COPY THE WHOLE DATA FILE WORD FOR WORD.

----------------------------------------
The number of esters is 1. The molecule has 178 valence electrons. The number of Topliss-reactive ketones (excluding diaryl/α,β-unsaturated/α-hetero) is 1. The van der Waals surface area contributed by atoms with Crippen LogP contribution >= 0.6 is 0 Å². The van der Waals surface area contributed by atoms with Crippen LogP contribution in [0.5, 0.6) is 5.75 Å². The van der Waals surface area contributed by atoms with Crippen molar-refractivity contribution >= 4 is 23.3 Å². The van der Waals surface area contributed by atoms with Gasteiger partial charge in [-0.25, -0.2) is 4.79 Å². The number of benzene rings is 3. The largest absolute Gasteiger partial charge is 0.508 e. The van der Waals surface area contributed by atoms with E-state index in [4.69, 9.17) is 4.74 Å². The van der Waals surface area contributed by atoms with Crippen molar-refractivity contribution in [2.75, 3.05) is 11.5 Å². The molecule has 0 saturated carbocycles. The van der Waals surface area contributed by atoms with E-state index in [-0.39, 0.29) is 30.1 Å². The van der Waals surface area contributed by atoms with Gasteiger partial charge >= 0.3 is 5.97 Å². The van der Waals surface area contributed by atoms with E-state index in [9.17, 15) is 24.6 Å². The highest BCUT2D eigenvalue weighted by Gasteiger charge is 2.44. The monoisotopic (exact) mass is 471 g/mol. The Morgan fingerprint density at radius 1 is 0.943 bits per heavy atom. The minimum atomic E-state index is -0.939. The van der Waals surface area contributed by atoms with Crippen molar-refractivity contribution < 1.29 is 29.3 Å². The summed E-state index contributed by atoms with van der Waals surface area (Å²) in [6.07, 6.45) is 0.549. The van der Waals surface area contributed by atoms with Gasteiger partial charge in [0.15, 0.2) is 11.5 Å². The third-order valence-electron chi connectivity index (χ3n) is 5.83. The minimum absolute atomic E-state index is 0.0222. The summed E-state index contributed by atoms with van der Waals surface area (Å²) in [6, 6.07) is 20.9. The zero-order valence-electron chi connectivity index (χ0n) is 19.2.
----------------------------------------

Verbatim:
The number of esters is 1. The molecule has 178 valence electrons. The number of Topliss-reactive ketones (excluding diaryl/α,β-unsaturated/α-hetero) is 1. The van der Waals surface area contributed by atoms with Crippen LogP contribution >= 0.6 is 0 Å². The van der Waals surface area contributed by atoms with Crippen LogP contribution in [0.5, 0.6) is 5.75 Å². The van der Waals surface area contributed by atoms with Crippen molar-refractivity contribution >= 4 is 23.3 Å². The van der Waals surface area contributed by atoms with Gasteiger partial charge in [-0.25, -0.2) is 4.79 Å². The number of benzene rings is 3. The largest absolute Gasteiger partial charge is 0.508 e. The van der Waals surface area contributed by atoms with E-state index in [4.69, 9.17) is 4.74 Å². The van der Waals surface area contributed by atoms with Crippen molar-refractivity contribution in [2.75, 3.05) is 11.5 Å². The molecule has 0 saturated carbocycles. The van der Waals surface area contributed by atoms with E-state index in [-0.39, 0.29) is 30.1 Å². The van der Waals surface area contributed by atoms with Gasteiger partial charge >= 0.3 is 5.97 Å². The van der Waals surface area contributed by atoms with E-state index in [9.17, 15) is 24.6 Å². The highest BCUT2D eigenvalue weighted by Gasteiger charge is 2.44. The monoisotopic (exact) mass is 471 g/mol. The Morgan fingerprint density at radius 1 is 0.943 bits per heavy atom. The minimum atomic E-state index is -0.939. The van der Waals surface area contributed by atoms with Crippen molar-refractivity contribution < 1.29 is 29.3 Å². The summed E-state index contributed by atoms with van der Waals surface area (Å²) in [6.07, 6.45) is 0.549. The van der Waals surface area contributed by atoms with Gasteiger partial charge in [0.15, 0.2) is 11.5 Å². The third-order valence-electron chi connectivity index (χ3n) is 5.83. The minimum absolute atomic E-state index is 0.0222. The summed E-state index contributed by atoms with van der Waals surface area (Å²) in [6, 6.07) is 20.9. The zero-order valence-electron chi connectivity index (χ0n) is 19.2.